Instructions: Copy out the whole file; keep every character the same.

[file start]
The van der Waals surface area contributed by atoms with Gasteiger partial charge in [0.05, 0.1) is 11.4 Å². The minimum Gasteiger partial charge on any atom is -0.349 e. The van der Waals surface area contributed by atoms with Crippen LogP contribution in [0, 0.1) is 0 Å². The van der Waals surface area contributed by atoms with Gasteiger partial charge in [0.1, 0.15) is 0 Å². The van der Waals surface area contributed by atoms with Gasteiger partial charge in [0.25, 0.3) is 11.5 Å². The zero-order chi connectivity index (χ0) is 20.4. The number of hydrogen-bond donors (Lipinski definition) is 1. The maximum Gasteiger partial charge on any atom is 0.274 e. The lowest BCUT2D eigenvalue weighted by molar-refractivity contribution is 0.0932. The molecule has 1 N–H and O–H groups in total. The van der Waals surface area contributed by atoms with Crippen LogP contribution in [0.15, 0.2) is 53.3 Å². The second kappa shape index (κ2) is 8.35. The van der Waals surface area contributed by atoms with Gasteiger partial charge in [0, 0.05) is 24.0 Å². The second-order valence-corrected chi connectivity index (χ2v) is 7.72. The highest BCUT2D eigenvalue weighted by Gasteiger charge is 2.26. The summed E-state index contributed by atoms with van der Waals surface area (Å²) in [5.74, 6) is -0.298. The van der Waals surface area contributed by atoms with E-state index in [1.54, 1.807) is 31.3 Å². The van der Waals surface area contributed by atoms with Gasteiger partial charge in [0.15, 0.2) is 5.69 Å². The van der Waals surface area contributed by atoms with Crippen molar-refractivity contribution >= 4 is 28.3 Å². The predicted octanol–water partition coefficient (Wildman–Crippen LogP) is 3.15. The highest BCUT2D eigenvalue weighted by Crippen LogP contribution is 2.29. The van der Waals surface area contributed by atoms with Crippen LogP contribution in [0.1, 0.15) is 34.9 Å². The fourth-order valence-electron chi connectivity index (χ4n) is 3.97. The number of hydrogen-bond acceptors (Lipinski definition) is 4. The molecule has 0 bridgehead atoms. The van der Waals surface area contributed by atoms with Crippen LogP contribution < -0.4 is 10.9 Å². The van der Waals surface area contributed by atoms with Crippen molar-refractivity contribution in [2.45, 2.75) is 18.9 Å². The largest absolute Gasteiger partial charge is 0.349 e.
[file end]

The van der Waals surface area contributed by atoms with Gasteiger partial charge in [0.05, 0.1) is 11.4 Å². The minimum Gasteiger partial charge on any atom is -0.349 e. The van der Waals surface area contributed by atoms with Crippen LogP contribution in [0, 0.1) is 0 Å². The van der Waals surface area contributed by atoms with Gasteiger partial charge in [0.1, 0.15) is 0 Å². The van der Waals surface area contributed by atoms with Gasteiger partial charge in [0.25, 0.3) is 11.5 Å². The zero-order chi connectivity index (χ0) is 20.4. The number of hydrogen-bond donors (Lipinski definition) is 1. The maximum Gasteiger partial charge on any atom is 0.274 e. The lowest BCUT2D eigenvalue weighted by molar-refractivity contribution is 0.0932. The molecule has 1 N–H and O–H groups in total. The van der Waals surface area contributed by atoms with Crippen LogP contribution in [0.15, 0.2) is 53.3 Å². The second kappa shape index (κ2) is 8.35. The van der Waals surface area contributed by atoms with Gasteiger partial charge in [0, 0.05) is 24.0 Å². The second-order valence-corrected chi connectivity index (χ2v) is 7.72. The highest BCUT2D eigenvalue weighted by Gasteiger charge is 2.26. The summed E-state index contributed by atoms with van der Waals surface area (Å²) in [5.74, 6) is -0.298. The van der Waals surface area contributed by atoms with E-state index in [1.54, 1.807) is 31.3 Å². The van der Waals surface area contributed by atoms with Gasteiger partial charge in [0.15, 0.2) is 5.69 Å². The van der Waals surface area contributed by atoms with Crippen molar-refractivity contribution >= 4 is 28.3 Å². The predicted octanol–water partition coefficient (Wildman–Crippen LogP) is 3.15. The highest BCUT2D eigenvalue weighted by Crippen LogP contribution is 2.29. The van der Waals surface area contributed by atoms with Crippen LogP contribution in [0.1, 0.15) is 34.9 Å². The fourth-order valence-electron chi connectivity index (χ4n) is 3.97. The number of hydrogen-bond acceptors (Lipinski definition) is 4. The molecule has 0 bridgehead atoms. The van der Waals surface area contributed by atoms with Crippen LogP contribution < -0.4 is 10.9 Å². The van der Waals surface area contributed by atoms with Crippen molar-refractivity contribution in [2.45, 2.75) is 18.9 Å². The largest absolute Gasteiger partial charge is 0.349 e.